Situated on the western side of the British Isles, with England along one border and the Irish Sea on the other, Wales has long been overshadowed by its much larger and more powerful eastern neighbor. Ever since the Victorian compilers of the Encyclopedia Britannica included as their entry for Wales, “See England,” Welsh historians have struggled to make their voices heard outside their own country. Few know that Wales has its own distinct spiritual story.

Harris was born at Trefeca, a small village near Brecon in southeast Wales. While working as a schoolmaster for Griffith Jones, Harris experienced a profound evangelical conversion. That experience, during Easter 1735, was soon eclipsed by what he called his “baptism of fire.” He recorded his experience recorded in minute detail in a diary he began to keep during these months. He continued to write it for the rest of his life: almost 280 diaries survive—a unique, often excruciatingly honest account of Harris’s inner life.

Almost immediately after his conversion, Harris began to visit his neighbors, reading to them from godly books. He was driven, he wrote in his diary, by “some insatiable desires after the salvation of poor sinners; my heart longed for their being convinced of their sins and misery.” Before long he had stopped reading from other people’s books and begun preaching himself, or what he preferred to call “exhorting.” By 1736 he had organized his first group of converts into a small seidau (“societies”), what we would call cell groups, and within a few years he had established a network of more than 50 such groups throughout southeast Wales.

Unknown to Harris, Daniel Rowland was undergoing a similar conversion experience at the same time. An Anglican curate at Llangeitho, a small west Wales village, Rowland was transformed, and he was soon attracting larger than average congregations when he preached in his parish church and the surrounding area. In 1737 Harris and Rowland met for the first time and began pooling their resources, effectively creating the Welsh Methodist revival. At this first meeting they shared their thoughts on their reading of Jonathan Edwards’s recently published account of the 1735 Northampton revival, and Harris excitedly declared, “Surely the time here now is like New England!”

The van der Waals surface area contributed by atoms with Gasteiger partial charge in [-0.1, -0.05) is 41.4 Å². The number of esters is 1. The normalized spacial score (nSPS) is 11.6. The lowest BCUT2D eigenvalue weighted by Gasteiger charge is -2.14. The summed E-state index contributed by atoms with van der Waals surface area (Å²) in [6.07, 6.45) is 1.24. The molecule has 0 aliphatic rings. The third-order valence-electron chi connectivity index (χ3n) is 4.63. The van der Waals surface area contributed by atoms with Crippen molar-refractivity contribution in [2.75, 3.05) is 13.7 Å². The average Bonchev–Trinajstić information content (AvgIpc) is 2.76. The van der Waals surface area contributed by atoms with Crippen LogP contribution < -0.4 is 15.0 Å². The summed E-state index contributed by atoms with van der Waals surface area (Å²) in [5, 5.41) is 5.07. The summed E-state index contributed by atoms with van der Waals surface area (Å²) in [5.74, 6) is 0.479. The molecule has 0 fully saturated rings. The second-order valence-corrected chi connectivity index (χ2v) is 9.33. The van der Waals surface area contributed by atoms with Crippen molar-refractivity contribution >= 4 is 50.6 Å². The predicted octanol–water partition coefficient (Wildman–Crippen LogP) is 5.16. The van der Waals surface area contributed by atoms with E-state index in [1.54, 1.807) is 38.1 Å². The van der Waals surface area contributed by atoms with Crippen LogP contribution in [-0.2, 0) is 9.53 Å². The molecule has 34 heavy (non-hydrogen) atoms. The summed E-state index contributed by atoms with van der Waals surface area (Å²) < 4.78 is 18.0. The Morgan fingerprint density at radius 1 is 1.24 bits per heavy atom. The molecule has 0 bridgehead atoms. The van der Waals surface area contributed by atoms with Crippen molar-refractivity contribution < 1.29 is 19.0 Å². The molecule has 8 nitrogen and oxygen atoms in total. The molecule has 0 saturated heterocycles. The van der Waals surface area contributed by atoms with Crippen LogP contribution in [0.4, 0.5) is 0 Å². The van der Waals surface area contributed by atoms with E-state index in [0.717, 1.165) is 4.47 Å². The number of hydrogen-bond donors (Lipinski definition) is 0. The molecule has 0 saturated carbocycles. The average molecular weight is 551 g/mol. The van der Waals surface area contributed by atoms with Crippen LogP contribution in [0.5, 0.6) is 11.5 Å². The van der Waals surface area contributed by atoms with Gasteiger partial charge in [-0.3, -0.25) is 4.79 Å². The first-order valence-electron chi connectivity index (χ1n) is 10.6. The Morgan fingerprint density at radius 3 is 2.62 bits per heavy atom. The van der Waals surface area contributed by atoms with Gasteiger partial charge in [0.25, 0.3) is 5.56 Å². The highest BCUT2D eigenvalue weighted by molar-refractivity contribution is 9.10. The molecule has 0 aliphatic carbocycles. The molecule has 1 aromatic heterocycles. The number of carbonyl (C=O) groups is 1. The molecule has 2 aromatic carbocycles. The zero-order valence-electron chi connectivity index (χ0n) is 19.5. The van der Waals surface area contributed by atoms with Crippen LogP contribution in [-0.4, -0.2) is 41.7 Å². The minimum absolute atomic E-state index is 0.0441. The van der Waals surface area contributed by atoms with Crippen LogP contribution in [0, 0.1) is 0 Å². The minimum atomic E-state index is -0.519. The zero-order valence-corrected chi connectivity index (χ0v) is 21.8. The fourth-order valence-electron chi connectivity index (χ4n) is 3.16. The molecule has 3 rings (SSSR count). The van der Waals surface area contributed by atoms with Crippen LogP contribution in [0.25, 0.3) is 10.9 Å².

Partnership with Whitefield 

Soon, others joined the Welsh revival. Some sympathetic dissenting ministers were drawn in, and with the addition of Howell Davies and William Williams, the latter converted while listening to Harris preach from the top of a gravestone, the four Anglican leaders of the revival were all in place. At the end of 1738, Harris received an unexpected letter from George Whitefield, written as he was traveling back from the American colonies. Harris replied with a letter packed full of details about the revival underway in Wales, and within a couple of months, Whitefield was in Wales witnessing events for himself. Wales, he said, was a “noble soil for Christianity,” and the Welsh seemed “much readier to receive the gospel” than the English. Impressed with Harris, Whitefield jealously wished “to catch some of his fire.” Before long he was preaching regularly in the open air just like his new friend.

So impressed was Whitefield with Harris that he took him back to London, where Harris stayed for the next few months. Whitefield taught him basic Calvinist theology, plying him with Puritan books, while Harris made the acquaintance of the Wesley brothers and some of the leading Moravians, all at that time still held together in fragile unity at Fetter Lane. It was the start of a new pattern; for much of the 1740s Harris divided his time roughly equally between Wales and England. In England he played an enormously influential role, not least acting as a peacemaker as the various factions of the English revival—Wesleyan, Calvinist, and Moravian—began to fragment.

Flaws Surface

Harris was especially skilled as an organizer. As the initial fervor of the revival in Wales began to wane in the early 1740s, Harris devised an organizational structure to manage the 70 societies that had been established in south Wales by that point. It marked the height of Harris’s influence as he formally linked Welsh Methodism to the English Calvinistic Methodist movement, which had come into being following the division between Whitefield and John Wesley over predestination in 1741. Whitefield was appointed moderator of English and Welsh Calvinistic Methodism, and Harris was “General Superintendent or Father of all the work in Wales,” effectively Whitefield’s deputy. It was a well organized and rigorously managed movement, Presbyterian in all but name, and for a time it proved to be a realistic alternative to the Wesleyan Methodist movement. Harris was its chief architect.